Video games are a waste of time for men with nothing else to do. Real brains don’t do that.
~ Ray Bradbury
Video games have been blamed for many things in our modern society, but I offer a radically different view: I think that video games are far from the problem… in fact, they may well offer some answers.
The question isn’t whether or not games can get their hooks into people; that’s obvious. The more interesting question is why and how we can leverage the same devices to our benefit as Directors.
Video games do many things impeccably well, weaving pedagogy, psychology, behavioral economics, and everything else we studied in college: there’s more than enough to fill several articles. I’d like to examine a small portion of what we can borrow and some ways we can utilize it.
Explicit Success and a Constantly Moving Goal Post
One of the most brilliant aspects of how video games work is that they make success explicit, offer a constant stream of rewards, and offer obvious landmarks for growth.
This is deeply seductive because music doesn’t work that way. How much better are you at trumpet after a rehearsal? What’s the next “level” of playing? What do you get for improving? Can I even get better?
Contrast that with a video game like Rocket League. There are:
- Tiered rewards just for playing AT ALL
- Challenges that require modest skill to receive additional rewards
- Rewards for players who play the longest and most
- Ranks awarded for consistent wins at a tier of performance
A student who plays in an ensemble for an hour knows that he needs to practice because “he will get better” and “his/her band director wants them to,” that working on long tones might pay off someday, and they need to be prepared for the playing test because it’s part of their grade.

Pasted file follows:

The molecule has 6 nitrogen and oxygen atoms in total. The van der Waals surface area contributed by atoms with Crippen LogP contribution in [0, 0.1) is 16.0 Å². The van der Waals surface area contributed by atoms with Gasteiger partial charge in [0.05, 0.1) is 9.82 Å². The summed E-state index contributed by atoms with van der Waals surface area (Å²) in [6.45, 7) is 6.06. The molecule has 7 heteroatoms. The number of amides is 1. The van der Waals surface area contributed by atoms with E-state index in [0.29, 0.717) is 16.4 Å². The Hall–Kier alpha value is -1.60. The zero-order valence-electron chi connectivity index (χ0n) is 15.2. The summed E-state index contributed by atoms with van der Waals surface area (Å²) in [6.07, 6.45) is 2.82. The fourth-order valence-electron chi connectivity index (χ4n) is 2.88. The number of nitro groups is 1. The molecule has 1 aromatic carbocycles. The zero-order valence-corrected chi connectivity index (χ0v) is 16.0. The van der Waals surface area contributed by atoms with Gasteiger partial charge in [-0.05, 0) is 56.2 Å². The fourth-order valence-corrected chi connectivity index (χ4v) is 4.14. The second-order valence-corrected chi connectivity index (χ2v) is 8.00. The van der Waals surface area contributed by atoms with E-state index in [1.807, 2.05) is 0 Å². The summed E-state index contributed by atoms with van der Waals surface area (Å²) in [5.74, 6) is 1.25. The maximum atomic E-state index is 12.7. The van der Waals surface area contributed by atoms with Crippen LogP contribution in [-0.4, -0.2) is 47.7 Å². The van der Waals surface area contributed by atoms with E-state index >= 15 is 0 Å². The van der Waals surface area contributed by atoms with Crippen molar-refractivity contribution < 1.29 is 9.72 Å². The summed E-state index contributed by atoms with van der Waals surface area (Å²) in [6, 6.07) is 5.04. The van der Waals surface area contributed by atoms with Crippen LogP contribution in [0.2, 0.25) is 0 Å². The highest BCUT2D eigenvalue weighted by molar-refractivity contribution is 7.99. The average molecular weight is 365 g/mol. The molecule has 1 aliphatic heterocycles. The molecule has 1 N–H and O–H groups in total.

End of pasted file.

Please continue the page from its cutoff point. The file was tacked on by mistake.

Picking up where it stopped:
A student who plays Rocket League for an hour knows they’ll get rewards for every match, that they’re 80% of the way through a challenge (better keep working to block goals this week), that they’re 2 wins away from being in the “Gold III” tier, and that getting four more wins in Gold II will get them a banner that shows their accomplishment to everyone they play.
Do you see the difference?
How Can We Compete?
At first blush, we can’t. Success is more subtle in music, and the checkpoints along the way are hard to qualify. That said, we can borrow some of the strategies video games use to inform success, dangle carrots, and reward students who succeed at a given task. What can this look like in your ensemble?
Reward All Players… but not equally
I’m a huge proponent of “Bonus” assignments, and they’re the bedrock of the approach we use at my school. “Bonus” assignments are the work offered weekly above and beyond mandatory assignments. These are simple, or at least short, assignments designed to net students additional points used to determine their “chairs.”
When we were in school, we always used playing tests to determine the hierarchy: whoever scored the highest sat towards the top of the section. The spirit of competition is right but incentivizes the wrong thing: a single performance. A middling student can have a great day and sit at the top of the section; a great student can have a rough day and bomb. There’s no clear path forward for students, and the message is that “some people have it, some don’t.” “Just practice” is the remedy on offer, and it’s not very helpful or actionable.